Reviewer: Christopher Dolinsky, MD
University of Pennsylvania School of Medicine
Last Modified: October 21, 2005
Presenter: J. E. Bekelman, MD
Presenter's Affiliation: Memorial Sloan Kettering Cancer Center, NY, NY
Type of Session: Scientific
Materials and Methods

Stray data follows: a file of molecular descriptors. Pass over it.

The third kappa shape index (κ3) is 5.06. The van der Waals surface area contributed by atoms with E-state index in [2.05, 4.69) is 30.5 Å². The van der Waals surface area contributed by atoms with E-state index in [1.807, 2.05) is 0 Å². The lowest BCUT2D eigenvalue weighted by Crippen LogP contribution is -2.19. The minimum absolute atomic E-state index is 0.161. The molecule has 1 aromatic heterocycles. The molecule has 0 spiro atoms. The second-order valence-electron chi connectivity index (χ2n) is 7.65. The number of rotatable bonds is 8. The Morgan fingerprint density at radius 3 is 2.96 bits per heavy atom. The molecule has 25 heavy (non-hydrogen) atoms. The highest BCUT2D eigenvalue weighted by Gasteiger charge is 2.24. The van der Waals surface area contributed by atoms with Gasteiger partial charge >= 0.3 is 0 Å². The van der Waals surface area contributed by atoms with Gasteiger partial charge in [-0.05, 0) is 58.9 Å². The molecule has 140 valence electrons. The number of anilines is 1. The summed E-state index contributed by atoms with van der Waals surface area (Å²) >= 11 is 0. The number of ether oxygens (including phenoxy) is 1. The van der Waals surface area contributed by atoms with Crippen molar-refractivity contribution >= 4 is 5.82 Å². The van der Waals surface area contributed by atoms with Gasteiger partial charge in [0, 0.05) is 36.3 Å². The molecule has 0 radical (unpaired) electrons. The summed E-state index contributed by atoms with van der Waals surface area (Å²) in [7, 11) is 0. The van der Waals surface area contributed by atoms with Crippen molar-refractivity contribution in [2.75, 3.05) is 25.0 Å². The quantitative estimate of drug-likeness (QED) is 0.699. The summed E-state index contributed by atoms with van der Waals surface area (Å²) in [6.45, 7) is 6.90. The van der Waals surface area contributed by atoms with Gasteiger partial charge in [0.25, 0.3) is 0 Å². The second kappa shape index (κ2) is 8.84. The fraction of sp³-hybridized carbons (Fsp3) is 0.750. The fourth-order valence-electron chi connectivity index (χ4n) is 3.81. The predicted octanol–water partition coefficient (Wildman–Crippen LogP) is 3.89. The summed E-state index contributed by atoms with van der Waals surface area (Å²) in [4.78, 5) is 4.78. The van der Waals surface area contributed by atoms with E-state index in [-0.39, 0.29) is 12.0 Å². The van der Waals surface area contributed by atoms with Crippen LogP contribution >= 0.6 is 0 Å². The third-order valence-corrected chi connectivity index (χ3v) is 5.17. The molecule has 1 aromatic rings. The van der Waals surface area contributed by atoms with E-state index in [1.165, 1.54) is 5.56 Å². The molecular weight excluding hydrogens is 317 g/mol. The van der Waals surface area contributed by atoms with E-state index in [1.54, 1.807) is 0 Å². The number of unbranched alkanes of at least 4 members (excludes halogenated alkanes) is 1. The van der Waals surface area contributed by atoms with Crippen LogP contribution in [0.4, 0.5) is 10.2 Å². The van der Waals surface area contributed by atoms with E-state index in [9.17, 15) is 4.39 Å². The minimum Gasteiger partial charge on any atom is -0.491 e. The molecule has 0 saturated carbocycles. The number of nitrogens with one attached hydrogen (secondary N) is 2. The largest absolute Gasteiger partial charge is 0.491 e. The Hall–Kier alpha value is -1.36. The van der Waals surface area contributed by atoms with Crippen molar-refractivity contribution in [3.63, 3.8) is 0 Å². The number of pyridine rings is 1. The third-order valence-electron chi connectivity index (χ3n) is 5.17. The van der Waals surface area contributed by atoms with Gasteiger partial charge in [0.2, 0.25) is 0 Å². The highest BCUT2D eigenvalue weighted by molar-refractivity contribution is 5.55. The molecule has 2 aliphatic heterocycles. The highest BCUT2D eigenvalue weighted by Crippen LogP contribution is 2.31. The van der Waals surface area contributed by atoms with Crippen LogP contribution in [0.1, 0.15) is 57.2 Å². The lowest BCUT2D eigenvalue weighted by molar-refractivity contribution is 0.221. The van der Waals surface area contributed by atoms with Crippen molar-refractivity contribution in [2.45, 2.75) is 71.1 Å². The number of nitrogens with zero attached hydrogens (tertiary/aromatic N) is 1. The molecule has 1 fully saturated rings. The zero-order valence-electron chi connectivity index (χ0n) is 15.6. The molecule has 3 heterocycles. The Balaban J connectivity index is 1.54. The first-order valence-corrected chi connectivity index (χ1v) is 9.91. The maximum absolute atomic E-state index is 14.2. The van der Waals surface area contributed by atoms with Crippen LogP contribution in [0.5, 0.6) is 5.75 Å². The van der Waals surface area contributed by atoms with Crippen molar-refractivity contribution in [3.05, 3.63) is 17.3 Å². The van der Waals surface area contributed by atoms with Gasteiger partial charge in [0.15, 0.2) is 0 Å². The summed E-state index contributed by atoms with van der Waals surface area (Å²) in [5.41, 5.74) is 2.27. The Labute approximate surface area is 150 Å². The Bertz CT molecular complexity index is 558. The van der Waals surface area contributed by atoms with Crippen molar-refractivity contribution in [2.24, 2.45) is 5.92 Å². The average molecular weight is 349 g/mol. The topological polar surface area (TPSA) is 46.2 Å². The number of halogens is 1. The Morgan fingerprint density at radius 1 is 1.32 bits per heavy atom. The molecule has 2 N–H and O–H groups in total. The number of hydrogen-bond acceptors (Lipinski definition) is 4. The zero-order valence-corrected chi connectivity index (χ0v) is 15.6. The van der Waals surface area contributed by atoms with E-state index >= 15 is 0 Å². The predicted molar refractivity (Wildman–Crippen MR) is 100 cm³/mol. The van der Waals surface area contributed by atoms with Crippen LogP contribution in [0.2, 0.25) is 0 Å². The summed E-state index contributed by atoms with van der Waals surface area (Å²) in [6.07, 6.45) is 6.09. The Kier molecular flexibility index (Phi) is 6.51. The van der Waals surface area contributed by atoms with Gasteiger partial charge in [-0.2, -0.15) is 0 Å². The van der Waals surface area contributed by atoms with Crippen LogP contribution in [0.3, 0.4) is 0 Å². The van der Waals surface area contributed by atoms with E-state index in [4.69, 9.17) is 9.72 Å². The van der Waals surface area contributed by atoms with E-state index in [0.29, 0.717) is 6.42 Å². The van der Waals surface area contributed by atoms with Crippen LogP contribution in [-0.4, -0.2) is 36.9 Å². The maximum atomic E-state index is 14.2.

This is an interesting piece of research from the group at Memorial Sloan Kettering Cancer Center . The PORT meta-analysis, while on its surface eliminating the rationale for PORT, was not a perfect paper. There are a number of criticisms to the PORT meta-analysis, and data from that paper can be used to support the use of PORT in selected patients (especially N2 patients). It is not a safe conclusion to state that all physicians should have stopped using PORT since the publication of the meta-analysis. It is unclear from this research whether or not PORT was used appropriately, and it is probably too difficult to use the SEER database to determine this question. The operative findings, margin status, and histologic features may all have influenced the decision to recommend PORT after surgery. This research does show what it set out to though; that the use of PORT has decreased following the publication of the meta-analysis. It is interesting to learn about how physicians change their practice patterns based on the published literature. Many different variables will likely influence how physicians use the literature including: where something is published, how dutifully and intelligently physicians read the literature, and the perceived value of the research published. In the case of the PORT meta-analysis, the perceived value of the research may not be as high as the authors of this abstract think it should be, and this may have influenced the patterns of care in the since its publication.